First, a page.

How common is HIV among African Americans?
Throughout the United States, HIV has disproportionately affected African-American communities. Though Blacks make up 13% of the U.S. population, they accounted for 42% of all new HIV infections in 2018, according to the Centers for Disease Control and Prevention. Black women accounted for more than half (58%) of HIV diagnoses among women. 

Does HIV affect African Americans differently?
Advances in antiretroviral therapy have benefited all people living with HIV who have access to treatment. While AIDS-related deaths have declined overall, the decrease has been more dramatic among whites than among people of color. Socioeconomic issues such as higher rates of poverty, higher incarceration rates and limited access to quality health care are all factors that can contribute to the higher rates of HIV in the Black community. Stigma and discrimination may also be a reason why some African Americans do not seek out HIV testing or care.

African-American people are also at a higher risk for other health problems, which can make managing HIV more difficult. These health conditions include:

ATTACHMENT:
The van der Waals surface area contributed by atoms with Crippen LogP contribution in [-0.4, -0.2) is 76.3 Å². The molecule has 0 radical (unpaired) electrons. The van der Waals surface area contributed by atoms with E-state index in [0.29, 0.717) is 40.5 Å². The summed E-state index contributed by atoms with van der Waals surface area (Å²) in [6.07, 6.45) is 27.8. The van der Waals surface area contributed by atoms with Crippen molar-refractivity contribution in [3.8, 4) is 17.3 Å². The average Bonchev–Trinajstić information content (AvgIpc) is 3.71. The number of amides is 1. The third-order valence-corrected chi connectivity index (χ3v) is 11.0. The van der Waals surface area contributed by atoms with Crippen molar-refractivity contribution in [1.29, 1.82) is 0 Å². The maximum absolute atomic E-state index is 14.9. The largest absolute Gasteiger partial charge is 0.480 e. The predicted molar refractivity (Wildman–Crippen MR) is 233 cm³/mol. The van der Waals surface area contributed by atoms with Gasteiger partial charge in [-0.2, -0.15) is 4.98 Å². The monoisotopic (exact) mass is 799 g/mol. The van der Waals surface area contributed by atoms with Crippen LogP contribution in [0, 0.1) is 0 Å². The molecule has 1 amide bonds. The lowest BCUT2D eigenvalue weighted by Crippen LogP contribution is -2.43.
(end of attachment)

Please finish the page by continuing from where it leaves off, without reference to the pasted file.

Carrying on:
• High blood pressure and heart disease. Both conditions, which can lead to heart attacks and heart failure, are nearly 40% more common in Blacks than whites. Because antiretrovirals, and HIV itself, can further increase the risk of cardiovascular disease, monitoring heart health is an important part of medical care for African-American men and women living with HIV.

  • Diabetes. Compared with whites, Blacks are almost twice as likely to develop this disease, where the body is unable to properly control the amount of sugar in the blood. Left untreated, diabetes can cause damage to the kidneys, eyes, heart and nerves. Antiretrovirals can increase the risk of blood sugar problems, so African Americans living with HIV may want to address the diabetes risk factors they can control: by exercising, eating healthy, keeping their weight down and having regular lab tests.

  • Kidney disease. Blacks are nearly four times more likely to develop kidney disease compared with whites. What’s more, 85% of cases of HIV-related kidney damage, known as nephropathy, involve African Americans.

  • Hepatitis C. Blacks are twice as likely to suffer from the life-threatening type of liver disease caused by the hepatitis C virus (HCV) compared with whites. Fortunately, hepatitis C can now be treated and cured with antiviral medications in just eight to 12 weeks.

Last Reviewed: June 10, 2020